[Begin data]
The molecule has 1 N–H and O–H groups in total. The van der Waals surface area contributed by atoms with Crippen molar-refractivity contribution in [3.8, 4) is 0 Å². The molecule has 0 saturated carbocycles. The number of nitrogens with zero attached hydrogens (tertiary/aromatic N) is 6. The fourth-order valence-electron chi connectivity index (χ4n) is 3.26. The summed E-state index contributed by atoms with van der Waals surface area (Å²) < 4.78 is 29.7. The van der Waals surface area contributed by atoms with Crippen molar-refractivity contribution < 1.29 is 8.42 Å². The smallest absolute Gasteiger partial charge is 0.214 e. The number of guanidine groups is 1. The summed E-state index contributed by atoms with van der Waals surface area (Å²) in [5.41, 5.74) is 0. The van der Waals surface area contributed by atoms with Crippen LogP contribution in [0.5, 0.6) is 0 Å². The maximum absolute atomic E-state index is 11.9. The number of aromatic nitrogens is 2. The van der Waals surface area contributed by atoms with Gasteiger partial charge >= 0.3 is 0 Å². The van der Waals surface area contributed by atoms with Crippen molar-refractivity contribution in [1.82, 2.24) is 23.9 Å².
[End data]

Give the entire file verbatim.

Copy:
The molecule has 1 N–H and O–H groups in total. The van der Waals surface area contributed by atoms with Crippen molar-refractivity contribution in [3.8, 4) is 0 Å². The molecule has 0 saturated carbocycles. The number of nitrogens with zero attached hydrogens (tertiary/aromatic N) is 6. The fourth-order valence-electron chi connectivity index (χ4n) is 3.26. The summed E-state index contributed by atoms with van der Waals surface area (Å²) < 4.78 is 29.7. The van der Waals surface area contributed by atoms with Crippen molar-refractivity contribution < 1.29 is 8.42 Å². The smallest absolute Gasteiger partial charge is 0.214 e. The number of guanidine groups is 1. The summed E-state index contributed by atoms with van der Waals surface area (Å²) in [5.41, 5.74) is 0. The van der Waals surface area contributed by atoms with Crippen LogP contribution in [0.5, 0.6) is 0 Å². The maximum absolute atomic E-state index is 11.9. The number of aromatic nitrogens is 2. The van der Waals surface area contributed by atoms with Gasteiger partial charge >= 0.3 is 0 Å². The van der Waals surface area contributed by atoms with Crippen molar-refractivity contribution in [1.82, 2.24) is 23.9 Å².